[1] He first contends that there is nothing in the record to support the trial court's finding that "on or about August 15, 1946, defendants acting independently of plaintiff and at a time when plaintiff had not secured the sum of $185,000, or any other sum for the purposes aforesaid, negotiated a loan with the Stockton Box Company, as a result of which defendants purchased the property in question." To the contrary the record shows testimony by Charles A. Gray that he first contacted the Stockton Box Company on August 15, 1946; that on the following day a representative of the box company contacted him indicating definite interest; that on the 17th the company's representative drove through the timber tract, and on the following day telephoned to the Grays stating that the company would make the loan. Wilson's own testimony was that he did not obtain Land's agreement to make the loan until August 19, 1950. Hence there was substantial evidence in the record to support the finding that the Grays negotiated the loan before Wilson had obtained any financing. This is the essential issue of fact in the case, since it is conceded that Wilson's rights under the agreement depended upon his being the first to obtain the loan. August 19th being the critical date, it appears that there is substantial evidence to support the finding of the trial court that the Grays independently negotiated a loan for the purchase price on or about August 15, 1946. Where the findings of the trial court are supported by substantial evidence, those findings will not be disturbed on appeal. (Tupman v. Haberkern, 208 Cal. 256 [280 P. 970].) [102 Cal. App. 2d 66]

[2] Appellant further contends that the mere negotiation of a loan resulting in the purchase of the property by defendants, as found by the trial court, was not sufficient to terminate appellant's rights under the agreement but that an actual completion of the loan was necessary in order to cancel his rights.

The trial court found that the agreement made by the parties following the expiration of the original written agreement of July 2, 1946, was that "should plaintiff secure the necessary financing before the same should be secured by defendants the parties would consider themselves bound by the original agreement of July 2, 1946." That finding is amply supported by the record, and is not questioned in this appeal. We are convinced that a reasonable construction of the words "secure the necessary financing" when read in the light of the entire arrangement between the parties, cannot be construed to require more than an agreement on the part of a prospective creditor to make the loan contemplated. To interpret the words so used as appellant would have us do would only lead to more confusion. Where one construction would make a contract unreasonable or unfair, and another construction, equally consistent with the language, would make it reasonable, fair and just, the latter construction is the one that must be adopted. (Cohn v. Cohn, 20 Cal. 2d 65 [123 P.2d 833].) Applying the same rule to the further finding of the trial court that defendants, acting independently of plaintiff and at a time when plaintiff had not secured the sum in question, "negotiated a loan with the Stockton Box Company, as a result of which defendants purchased the property" was in effect a finding that defendants had secured the necessary financing within the meaning of the agreement between the parties. We therefore conclude that the trial court correctly interpreted the agreement and that appellant's rights thereunder were terminated on August 18, 1946, when respondents reached an agreement with the Stockton Box Company.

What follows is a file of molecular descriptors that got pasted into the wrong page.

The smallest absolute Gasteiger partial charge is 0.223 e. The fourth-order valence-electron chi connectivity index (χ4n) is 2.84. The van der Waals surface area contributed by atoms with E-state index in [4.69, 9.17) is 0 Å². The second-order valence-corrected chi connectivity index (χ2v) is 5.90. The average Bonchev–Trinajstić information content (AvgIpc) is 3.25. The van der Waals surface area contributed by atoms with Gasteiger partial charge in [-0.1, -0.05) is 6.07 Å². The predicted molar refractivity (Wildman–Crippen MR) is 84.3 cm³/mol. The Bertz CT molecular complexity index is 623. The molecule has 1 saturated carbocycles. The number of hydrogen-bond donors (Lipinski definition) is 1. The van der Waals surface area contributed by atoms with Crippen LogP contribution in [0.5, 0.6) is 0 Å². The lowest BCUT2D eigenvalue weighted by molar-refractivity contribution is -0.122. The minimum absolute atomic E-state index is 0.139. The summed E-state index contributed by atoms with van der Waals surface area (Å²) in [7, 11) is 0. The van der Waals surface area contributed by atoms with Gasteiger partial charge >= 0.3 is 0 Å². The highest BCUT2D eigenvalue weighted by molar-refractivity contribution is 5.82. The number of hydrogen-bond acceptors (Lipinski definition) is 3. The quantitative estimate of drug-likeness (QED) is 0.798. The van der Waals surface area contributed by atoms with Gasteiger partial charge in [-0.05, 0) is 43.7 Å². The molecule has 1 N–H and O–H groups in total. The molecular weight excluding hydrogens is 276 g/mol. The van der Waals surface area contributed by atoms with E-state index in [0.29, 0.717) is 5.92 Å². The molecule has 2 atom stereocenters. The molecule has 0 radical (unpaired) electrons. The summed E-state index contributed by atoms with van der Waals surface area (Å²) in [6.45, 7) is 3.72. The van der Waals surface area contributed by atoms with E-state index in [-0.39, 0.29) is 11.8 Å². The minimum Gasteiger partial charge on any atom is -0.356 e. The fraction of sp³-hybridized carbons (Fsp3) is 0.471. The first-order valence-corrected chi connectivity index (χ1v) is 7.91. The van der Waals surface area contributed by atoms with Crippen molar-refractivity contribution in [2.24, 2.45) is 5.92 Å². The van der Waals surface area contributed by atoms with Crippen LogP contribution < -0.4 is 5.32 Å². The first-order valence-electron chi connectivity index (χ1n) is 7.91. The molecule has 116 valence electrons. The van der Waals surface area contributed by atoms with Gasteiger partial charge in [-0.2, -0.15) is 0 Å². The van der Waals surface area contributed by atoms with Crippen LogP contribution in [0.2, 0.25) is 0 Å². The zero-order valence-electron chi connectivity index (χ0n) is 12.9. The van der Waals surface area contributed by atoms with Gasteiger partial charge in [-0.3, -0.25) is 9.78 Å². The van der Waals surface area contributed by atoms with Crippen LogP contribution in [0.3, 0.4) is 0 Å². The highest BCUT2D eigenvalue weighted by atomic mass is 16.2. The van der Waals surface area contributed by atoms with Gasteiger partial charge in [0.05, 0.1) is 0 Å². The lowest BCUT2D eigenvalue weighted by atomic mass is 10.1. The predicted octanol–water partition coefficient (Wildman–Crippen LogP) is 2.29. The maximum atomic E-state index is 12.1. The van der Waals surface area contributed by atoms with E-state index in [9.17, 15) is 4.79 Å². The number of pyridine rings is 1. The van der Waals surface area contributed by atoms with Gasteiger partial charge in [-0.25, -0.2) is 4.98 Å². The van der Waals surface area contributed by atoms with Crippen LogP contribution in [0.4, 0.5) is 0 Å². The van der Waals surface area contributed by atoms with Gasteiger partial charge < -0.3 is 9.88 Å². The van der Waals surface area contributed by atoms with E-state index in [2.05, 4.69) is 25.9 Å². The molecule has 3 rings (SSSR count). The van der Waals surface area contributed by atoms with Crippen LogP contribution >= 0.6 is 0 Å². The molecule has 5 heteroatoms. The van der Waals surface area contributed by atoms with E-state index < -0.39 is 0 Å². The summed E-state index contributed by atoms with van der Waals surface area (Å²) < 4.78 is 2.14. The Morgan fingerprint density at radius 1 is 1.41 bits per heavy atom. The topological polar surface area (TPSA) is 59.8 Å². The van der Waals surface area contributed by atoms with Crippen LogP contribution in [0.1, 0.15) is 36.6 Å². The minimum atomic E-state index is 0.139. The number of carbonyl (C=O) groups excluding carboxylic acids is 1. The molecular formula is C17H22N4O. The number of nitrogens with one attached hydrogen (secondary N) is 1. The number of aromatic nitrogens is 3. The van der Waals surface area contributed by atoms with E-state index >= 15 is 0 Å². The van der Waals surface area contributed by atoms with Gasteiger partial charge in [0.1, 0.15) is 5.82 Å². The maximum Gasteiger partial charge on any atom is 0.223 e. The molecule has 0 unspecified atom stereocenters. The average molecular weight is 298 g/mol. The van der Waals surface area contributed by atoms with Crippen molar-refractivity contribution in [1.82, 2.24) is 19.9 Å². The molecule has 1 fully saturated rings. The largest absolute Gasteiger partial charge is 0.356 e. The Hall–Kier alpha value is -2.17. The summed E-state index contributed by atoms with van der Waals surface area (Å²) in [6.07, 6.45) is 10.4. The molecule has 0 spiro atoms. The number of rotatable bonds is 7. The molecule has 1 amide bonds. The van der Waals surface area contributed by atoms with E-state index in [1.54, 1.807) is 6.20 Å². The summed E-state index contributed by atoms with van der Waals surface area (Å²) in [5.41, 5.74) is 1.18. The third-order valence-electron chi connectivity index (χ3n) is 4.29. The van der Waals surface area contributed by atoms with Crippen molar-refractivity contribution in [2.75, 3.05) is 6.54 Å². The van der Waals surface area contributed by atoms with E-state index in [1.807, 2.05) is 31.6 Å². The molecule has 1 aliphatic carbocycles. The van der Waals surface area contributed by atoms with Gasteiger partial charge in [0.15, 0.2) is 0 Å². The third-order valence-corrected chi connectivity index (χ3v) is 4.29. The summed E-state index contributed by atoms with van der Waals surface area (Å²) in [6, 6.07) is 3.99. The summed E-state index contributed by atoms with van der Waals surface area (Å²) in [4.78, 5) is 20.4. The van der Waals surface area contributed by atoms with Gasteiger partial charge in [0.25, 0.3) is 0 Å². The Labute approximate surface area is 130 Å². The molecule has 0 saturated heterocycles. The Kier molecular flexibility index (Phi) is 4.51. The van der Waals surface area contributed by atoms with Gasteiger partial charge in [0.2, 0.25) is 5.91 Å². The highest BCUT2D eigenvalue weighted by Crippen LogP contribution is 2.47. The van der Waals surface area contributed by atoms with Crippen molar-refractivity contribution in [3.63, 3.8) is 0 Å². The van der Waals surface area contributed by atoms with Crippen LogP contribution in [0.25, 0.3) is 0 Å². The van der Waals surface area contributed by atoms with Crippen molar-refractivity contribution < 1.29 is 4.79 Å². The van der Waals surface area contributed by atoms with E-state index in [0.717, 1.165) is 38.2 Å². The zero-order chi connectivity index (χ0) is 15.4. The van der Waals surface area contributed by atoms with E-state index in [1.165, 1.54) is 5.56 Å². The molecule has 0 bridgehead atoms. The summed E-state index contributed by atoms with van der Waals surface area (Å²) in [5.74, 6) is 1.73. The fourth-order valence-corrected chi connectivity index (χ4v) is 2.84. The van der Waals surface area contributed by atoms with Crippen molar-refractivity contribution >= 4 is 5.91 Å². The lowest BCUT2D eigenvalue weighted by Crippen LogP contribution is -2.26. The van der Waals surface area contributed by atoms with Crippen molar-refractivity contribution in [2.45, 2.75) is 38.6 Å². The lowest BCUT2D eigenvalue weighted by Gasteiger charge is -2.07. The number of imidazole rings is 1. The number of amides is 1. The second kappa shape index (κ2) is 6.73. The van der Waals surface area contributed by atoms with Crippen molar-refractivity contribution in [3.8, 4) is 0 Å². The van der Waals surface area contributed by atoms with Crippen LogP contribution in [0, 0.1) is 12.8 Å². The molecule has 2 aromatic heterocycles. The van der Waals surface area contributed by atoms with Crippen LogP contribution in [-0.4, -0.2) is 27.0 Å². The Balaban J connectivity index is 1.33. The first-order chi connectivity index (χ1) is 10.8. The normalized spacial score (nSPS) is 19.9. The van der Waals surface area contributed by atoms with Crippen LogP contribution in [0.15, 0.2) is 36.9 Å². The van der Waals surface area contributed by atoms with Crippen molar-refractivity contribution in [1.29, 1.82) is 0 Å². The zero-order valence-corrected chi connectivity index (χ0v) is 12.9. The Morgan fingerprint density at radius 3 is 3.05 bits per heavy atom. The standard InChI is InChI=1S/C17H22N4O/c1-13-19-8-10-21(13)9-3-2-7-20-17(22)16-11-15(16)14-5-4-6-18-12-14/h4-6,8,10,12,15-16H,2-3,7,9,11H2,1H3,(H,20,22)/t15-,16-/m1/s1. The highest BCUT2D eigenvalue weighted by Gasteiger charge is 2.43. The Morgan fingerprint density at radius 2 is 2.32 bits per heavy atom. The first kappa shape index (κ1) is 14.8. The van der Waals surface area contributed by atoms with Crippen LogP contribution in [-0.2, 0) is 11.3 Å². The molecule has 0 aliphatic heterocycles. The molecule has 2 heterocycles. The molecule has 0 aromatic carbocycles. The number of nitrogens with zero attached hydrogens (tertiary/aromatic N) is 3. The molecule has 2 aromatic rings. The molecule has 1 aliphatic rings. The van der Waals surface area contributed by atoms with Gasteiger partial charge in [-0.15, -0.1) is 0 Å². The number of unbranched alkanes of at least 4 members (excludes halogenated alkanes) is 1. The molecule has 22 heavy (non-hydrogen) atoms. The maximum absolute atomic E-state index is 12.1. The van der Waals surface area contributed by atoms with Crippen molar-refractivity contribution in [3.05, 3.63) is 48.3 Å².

[3] At the conclusion of the trial appellant made a written motion to reopen the case to introduce testimony to the effect that the Stockton Box Company had placed no part of the purchase price in escrow until August 20, 1946, when it deposited $10,000, and that the lending transaction was not complete until September 4, 1946. In view of our interpretation of the agreement, this evidence would not have been [102 Cal. App. 2d 67] material to plaintiff's case, and the trial court's denial of the motion to reopen was not error.

The judgment and order are affirmed.

Adams, P. J., and Van Dyke, J., concurred.